To Everything a Season: Turning Toward Spring
Sunday marks the return to Daylight Savings Time and that got us thinking about transitions. Already the day has extended enough so that there’s still light on the horizon at 5:30 when we leave the office and head down Grand Avenue. There’s enough light to see the footbridge to the other side of Boothbay harbor and it’s easy to imagine boats settling on the moorings adjacent to the lobster boats, giving them some company after a cold hard winter.
We were just reading one of our favorite nature columnists, writing about the signs of Spring. She was commenting on the fact that the iconic robins now actually stick around all year – we just see them under the feeders because their usual supply of bugs has not yet emerged. But she talked about red-winged blackbirds; and they’re the heralds, if Spring is some sort of royalty waiting for someone to open the doors. Because their call is so distinctive, we identify it when we hear it. The cardinals and bluejays, the chickadees all wear an audible identity along with their characteristic colors. Like the constellations, we’ve learned to tell Orion from the Big Dipper. But RWBBs have, as Sibley says, a “liquid gurgle” to their “ee-oo-lay.” And then we start looking for them, black with red epaulets, hanging from the top of grasses in the marsh. And know it’s spring. We pause to listen, and mouth a prayer that thanks to the Midcoast’s own Rachel Carson, there is no “Silent Spring.”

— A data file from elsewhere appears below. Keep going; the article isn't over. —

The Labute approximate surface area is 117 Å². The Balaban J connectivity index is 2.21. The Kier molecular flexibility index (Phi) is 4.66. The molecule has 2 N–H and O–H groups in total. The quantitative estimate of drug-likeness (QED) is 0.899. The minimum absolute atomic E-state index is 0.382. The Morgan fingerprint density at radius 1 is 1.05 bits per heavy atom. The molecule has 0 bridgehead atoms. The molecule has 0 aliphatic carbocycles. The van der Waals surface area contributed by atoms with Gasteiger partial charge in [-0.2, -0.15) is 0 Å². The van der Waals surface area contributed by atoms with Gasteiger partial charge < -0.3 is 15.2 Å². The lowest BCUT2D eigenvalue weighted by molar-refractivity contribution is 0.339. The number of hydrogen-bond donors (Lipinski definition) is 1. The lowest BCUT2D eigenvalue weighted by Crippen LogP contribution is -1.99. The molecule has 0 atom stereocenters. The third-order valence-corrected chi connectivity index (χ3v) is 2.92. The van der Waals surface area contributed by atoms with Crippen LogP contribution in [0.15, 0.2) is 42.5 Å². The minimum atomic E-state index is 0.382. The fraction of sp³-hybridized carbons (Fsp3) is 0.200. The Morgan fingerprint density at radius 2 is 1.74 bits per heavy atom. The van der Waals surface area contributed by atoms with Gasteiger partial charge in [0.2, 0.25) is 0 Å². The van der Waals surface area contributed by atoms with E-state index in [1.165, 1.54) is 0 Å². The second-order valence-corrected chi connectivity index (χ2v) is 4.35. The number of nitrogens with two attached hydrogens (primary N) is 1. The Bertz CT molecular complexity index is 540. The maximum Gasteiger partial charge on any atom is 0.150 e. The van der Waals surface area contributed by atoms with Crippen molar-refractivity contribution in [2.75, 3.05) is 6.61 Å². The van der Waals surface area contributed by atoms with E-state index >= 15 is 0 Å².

This transition, like Daylight Savings, seems abrupt. One day the birds are just there; one day the light remains at the end of the day. Then a new phase settles in. Very soon, dawn arrives right where we’re leaving it off now; and after the first day’s grumbling about having to get up in the dark again, we’re quickly transformed by the feeling of warm sun on our faces (even if snow lingers in the shadows) and soon we’ll be opening doors and windows to complete the guestroom ‘sprucing up’ for your return.
It’s like those transitional lenses. Instead of carrying the case for sun/glasses in your pocket, and constantly forgetting where you put it down, you walk outside and ‘ta da!’ the lenses darken; and then they lighten without your thinking about it when you come inside. Just like the redwing blackbirds and the longer afternoons, it just happens.
The constant ebb and flow of the tide reminds us that these transitions, too, are the stuff of “oceanside memories made in Maine.” Sometimes the most reassuring are the ones that are imperceptible; but that, like the coast of Maine and historic Spruce Point Inn, endure.